Rosetta’s mission is over: After the last signal at 13:20, the spacecraft was crash-landed on comet Churyumov-Gerasimenko, with the ROSINA instrument from Bern taking measurements right until the very end. At the University of Bern, hundreds of people watched with interest as they followed the end of one of the most successful missions of the European Space Agency (ESA) live.
Rosetta’s mission took twelve years including notable firsts like the first orbit of a comet (and for 2 years no less) and, for the first time placing a lander on a comet surface. The Rosetta spacecraft has already made history.
The spectacular mission has now come to an end, with Rosetta undergoing a controlled crash on “its” comet. As the comet moves away from the sun, the energy available to the solar-powered spacecraft was decreasing. Consequently, ESA decided to crash-land the spacecraft on the comet. Rosetta therefore followed its landing probe “Philae” and now still circles the sun in its “final resting place”.
The successful conclusion was also celebrated and followed in Bern – with a live broadcast of the “Rosetta Finale” from the ESA Operations Centre in Darmstadt (Germany), with a look back at the highlights of the mission and a competition.
Vice-Rectors Bruno Moretti and Daniel Candinas were present for the occasion, joining those involved in the project – including those from the very first hours – and guests from the government and industry, plus numerous “Rosetta fans”.
The performance of the Bern measuring instrument ROSINA, which provided crucial information about the comet with its two mass spectrometers and pressure sensor, was also celebrated. ROSINA’s objective was to find out whether comets contain the basic elements of life, such as organic molecules and water. The yield was enormous.
“ROSINA has discovered over 60 molecules, 34 of which had never been found before on a comet,” said André Bieler from the Center for Space and Habitability (CSH) of the University of Bern. Back in 2014, ROSINA was already answering key questions by, for instance, establishing that the water on Earth was probably not brought here by comets.
The instrument also brought some surprises to light – for example, that comets contain oxygen and the amino acid glycine, a basic building block of life. Bern researchers, under the supervision of Nicolas Thomas of the CSH, also examined images of the OSIRIS camera system and mapped the surfaces of the comet in detail. They were able to define over 25 distinct regions with different morphologies; these include steep slopes, large depressions, and small cavities from which material seems to flow, and flat-looking areas that display similar features to sand dunes.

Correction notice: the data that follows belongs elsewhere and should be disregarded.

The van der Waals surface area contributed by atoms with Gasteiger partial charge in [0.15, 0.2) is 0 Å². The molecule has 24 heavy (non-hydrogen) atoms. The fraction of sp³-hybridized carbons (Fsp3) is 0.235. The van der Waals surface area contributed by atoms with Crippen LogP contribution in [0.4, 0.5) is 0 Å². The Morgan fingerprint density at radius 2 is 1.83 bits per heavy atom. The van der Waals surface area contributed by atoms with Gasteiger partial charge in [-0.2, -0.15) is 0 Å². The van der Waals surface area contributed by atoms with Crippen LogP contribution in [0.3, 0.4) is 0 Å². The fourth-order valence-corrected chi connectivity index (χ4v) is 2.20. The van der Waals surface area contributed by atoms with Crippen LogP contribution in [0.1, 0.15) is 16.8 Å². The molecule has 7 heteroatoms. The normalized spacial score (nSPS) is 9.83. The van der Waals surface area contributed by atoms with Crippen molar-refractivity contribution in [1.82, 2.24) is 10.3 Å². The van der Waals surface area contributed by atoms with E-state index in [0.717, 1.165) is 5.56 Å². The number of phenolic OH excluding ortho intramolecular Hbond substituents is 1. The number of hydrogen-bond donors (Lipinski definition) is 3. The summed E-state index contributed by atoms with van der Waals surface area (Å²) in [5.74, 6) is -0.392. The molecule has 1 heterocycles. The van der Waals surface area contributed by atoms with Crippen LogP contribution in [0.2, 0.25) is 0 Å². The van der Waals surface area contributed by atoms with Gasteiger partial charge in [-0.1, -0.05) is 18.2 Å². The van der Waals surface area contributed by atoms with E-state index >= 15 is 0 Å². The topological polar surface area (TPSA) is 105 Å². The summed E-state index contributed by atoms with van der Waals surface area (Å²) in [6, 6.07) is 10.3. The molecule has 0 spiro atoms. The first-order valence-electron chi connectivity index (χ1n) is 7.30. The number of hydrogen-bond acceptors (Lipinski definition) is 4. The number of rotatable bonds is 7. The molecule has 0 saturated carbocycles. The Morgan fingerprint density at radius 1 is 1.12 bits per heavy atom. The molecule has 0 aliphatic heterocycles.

During the 14-hour descent, ROSINA sent uninterrupted data, until the last signal was received from Rosetta at 13:20. The ROSINA principal investigator, Kathrin Altwegg, stayed at the official celebration at the European Space Operations Centre in Darmstadt and was connected live to Bern. She had been involved in the project since 1994, so it was a definitive moment for her: “I feel a little melancholic. But it is a colossal end!”
Work is yet to be done for several years
The end of the Rosetta mission does not mean the end of the analysis – far from it.
“So far, only around five per cent of the ROSINA data has been analysed, so there is still a lot to be done”, said Martin Rubin from the Physics Institute, Space Research and Planetology division. The ROSINA team will be busy carrying out analyses for around six years under Martin Rubin, Senior Team member. According to the researchers, many more discoveries are to be expected. The last uninterrupted ROSINA measurements alone, recorded over 20 kilometres up until the impact, will provide an unprecedented plethora of data about the cloud of gas and dust surrounding the comet.
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